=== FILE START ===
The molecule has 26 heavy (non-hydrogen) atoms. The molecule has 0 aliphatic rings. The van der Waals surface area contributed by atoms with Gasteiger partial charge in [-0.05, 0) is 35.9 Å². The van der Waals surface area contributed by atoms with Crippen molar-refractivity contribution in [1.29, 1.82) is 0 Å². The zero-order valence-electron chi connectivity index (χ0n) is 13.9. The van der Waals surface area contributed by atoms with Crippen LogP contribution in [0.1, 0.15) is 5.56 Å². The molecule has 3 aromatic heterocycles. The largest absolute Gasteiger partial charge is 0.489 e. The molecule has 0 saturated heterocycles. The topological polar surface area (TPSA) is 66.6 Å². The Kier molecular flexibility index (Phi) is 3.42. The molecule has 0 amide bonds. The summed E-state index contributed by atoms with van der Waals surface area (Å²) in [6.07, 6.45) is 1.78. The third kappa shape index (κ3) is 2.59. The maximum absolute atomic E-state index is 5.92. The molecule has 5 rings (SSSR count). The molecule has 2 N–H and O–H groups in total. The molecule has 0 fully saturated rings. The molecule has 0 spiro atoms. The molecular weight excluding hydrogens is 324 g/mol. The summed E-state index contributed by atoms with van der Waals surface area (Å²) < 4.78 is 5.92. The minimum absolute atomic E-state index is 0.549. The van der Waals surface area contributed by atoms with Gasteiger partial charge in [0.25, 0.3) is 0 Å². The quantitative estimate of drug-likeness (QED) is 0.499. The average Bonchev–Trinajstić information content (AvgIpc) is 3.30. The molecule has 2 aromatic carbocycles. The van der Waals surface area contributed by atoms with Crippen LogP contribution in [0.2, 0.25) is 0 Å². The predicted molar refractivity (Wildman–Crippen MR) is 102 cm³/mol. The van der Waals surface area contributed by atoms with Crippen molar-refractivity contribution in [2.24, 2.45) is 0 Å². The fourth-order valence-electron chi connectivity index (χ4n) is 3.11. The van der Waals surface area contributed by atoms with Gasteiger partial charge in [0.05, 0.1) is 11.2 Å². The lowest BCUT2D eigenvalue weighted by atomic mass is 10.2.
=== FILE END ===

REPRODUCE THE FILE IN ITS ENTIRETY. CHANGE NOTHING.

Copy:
The molecule has 26 heavy (non-hydrogen) atoms. The molecule has 0 aliphatic rings. The van der Waals surface area contributed by atoms with Gasteiger partial charge in [-0.05, 0) is 35.9 Å². The van der Waals surface area contributed by atoms with Crippen molar-refractivity contribution in [1.29, 1.82) is 0 Å². The zero-order valence-electron chi connectivity index (χ0n) is 13.9. The van der Waals surface area contributed by atoms with Crippen LogP contribution in [0.1, 0.15) is 5.56 Å². The molecule has 3 aromatic heterocycles. The largest absolute Gasteiger partial charge is 0.489 e. The molecule has 0 saturated heterocycles. The topological polar surface area (TPSA) is 66.6 Å². The Kier molecular flexibility index (Phi) is 3.42. The molecule has 0 amide bonds. The summed E-state index contributed by atoms with van der Waals surface area (Å²) in [6.07, 6.45) is 1.78. The third kappa shape index (κ3) is 2.59. The maximum absolute atomic E-state index is 5.92. The molecule has 5 rings (SSSR count). The molecule has 2 N–H and O–H groups in total. The molecule has 0 fully saturated rings. The molecule has 0 spiro atoms. The molecular weight excluding hydrogens is 324 g/mol. The summed E-state index contributed by atoms with van der Waals surface area (Å²) < 4.78 is 5.92. The minimum absolute atomic E-state index is 0.549. The van der Waals surface area contributed by atoms with Gasteiger partial charge in [0.25, 0.3) is 0 Å². The quantitative estimate of drug-likeness (QED) is 0.499. The average Bonchev–Trinajstić information content (AvgIpc) is 3.30. The molecule has 2 aromatic carbocycles. The van der Waals surface area contributed by atoms with Crippen LogP contribution in [0.2, 0.25) is 0 Å². The predicted molar refractivity (Wildman–Crippen MR) is 102 cm³/mol. The van der Waals surface area contributed by atoms with Crippen molar-refractivity contribution in [2.24, 2.45) is 0 Å². The fourth-order valence-electron chi connectivity index (χ4n) is 3.11. The van der Waals surface area contributed by atoms with Gasteiger partial charge in [0.05, 0.1) is 11.2 Å². The lowest BCUT2D eigenvalue weighted by atomic mass is 10.2.